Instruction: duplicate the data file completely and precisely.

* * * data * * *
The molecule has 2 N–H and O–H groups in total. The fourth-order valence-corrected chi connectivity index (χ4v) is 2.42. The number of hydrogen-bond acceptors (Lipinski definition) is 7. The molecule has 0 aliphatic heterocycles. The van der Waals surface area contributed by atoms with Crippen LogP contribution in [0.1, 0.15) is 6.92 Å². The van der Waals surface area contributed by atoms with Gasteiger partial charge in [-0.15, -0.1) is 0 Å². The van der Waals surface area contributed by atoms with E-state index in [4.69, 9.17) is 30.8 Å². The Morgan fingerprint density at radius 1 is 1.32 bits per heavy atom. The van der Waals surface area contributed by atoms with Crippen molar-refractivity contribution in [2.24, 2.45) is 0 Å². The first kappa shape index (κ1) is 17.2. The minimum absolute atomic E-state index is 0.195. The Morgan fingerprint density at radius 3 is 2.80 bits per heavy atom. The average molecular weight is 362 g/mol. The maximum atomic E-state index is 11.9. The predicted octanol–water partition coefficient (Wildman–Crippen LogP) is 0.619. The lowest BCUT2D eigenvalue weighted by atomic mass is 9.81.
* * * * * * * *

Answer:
The molecule has 2 N–H and O–H groups in total. The fourth-order valence-corrected chi connectivity index (χ4v) is 2.42. The number of hydrogen-bond acceptors (Lipinski definition) is 7. The molecule has 0 aliphatic heterocycles. The van der Waals surface area contributed by atoms with Crippen LogP contribution in [0.1, 0.15) is 6.92 Å². The van der Waals surface area contributed by atoms with Gasteiger partial charge in [-0.15, -0.1) is 0 Å². The van der Waals surface area contributed by atoms with E-state index in [4.69, 9.17) is 30.8 Å². The Morgan fingerprint density at radius 1 is 1.32 bits per heavy atom. The van der Waals surface area contributed by atoms with Crippen molar-refractivity contribution in [2.24, 2.45) is 0 Å². The first kappa shape index (κ1) is 17.2. The minimum absolute atomic E-state index is 0.195. The Morgan fingerprint density at radius 3 is 2.80 bits per heavy atom. The average molecular weight is 362 g/mol. The maximum atomic E-state index is 11.9. The predicted octanol–water partition coefficient (Wildman–Crippen LogP) is 0.619. The lowest BCUT2D eigenvalue weighted by atomic mass is 9.81.